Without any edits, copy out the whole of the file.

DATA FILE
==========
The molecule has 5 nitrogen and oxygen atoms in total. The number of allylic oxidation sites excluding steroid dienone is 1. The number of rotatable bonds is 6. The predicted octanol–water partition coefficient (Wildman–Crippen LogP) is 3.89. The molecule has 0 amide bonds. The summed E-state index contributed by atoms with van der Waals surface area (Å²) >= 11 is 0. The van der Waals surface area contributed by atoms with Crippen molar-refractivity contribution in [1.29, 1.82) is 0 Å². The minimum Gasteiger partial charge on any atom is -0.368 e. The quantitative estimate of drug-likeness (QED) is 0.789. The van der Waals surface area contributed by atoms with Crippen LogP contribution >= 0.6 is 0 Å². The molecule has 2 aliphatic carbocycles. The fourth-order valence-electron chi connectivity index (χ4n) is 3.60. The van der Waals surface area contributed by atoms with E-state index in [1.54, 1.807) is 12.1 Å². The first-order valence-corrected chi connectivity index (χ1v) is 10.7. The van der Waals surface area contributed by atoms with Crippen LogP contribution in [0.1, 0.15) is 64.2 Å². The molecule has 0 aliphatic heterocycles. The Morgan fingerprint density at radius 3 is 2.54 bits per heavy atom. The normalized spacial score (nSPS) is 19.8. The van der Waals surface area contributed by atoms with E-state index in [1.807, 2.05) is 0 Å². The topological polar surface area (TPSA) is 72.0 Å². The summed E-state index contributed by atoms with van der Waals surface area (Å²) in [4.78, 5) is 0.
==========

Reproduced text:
The molecule has 5 nitrogen and oxygen atoms in total. The number of allylic oxidation sites excluding steroid dienone is 1. The number of rotatable bonds is 6. The predicted octanol–water partition coefficient (Wildman–Crippen LogP) is 3.89. The molecule has 0 amide bonds. The summed E-state index contributed by atoms with van der Waals surface area (Å²) >= 11 is 0. The van der Waals surface area contributed by atoms with Crippen molar-refractivity contribution in [1.29, 1.82) is 0 Å². The minimum Gasteiger partial charge on any atom is -0.368 e. The quantitative estimate of drug-likeness (QED) is 0.789. The van der Waals surface area contributed by atoms with Crippen LogP contribution >= 0.6 is 0 Å². The molecule has 2 aliphatic carbocycles. The fourth-order valence-electron chi connectivity index (χ4n) is 3.60. The van der Waals surface area contributed by atoms with E-state index in [1.54, 1.807) is 12.1 Å². The first-order valence-corrected chi connectivity index (χ1v) is 10.7. The van der Waals surface area contributed by atoms with Crippen LogP contribution in [0.1, 0.15) is 64.2 Å². The molecule has 0 aliphatic heterocycles. The Morgan fingerprint density at radius 3 is 2.54 bits per heavy atom. The normalized spacial score (nSPS) is 19.8. The van der Waals surface area contributed by atoms with E-state index in [1.807, 2.05) is 0 Å². The topological polar surface area (TPSA) is 72.0 Å². The summed E-state index contributed by atoms with van der Waals surface area (Å²) in [4.78, 5) is 0.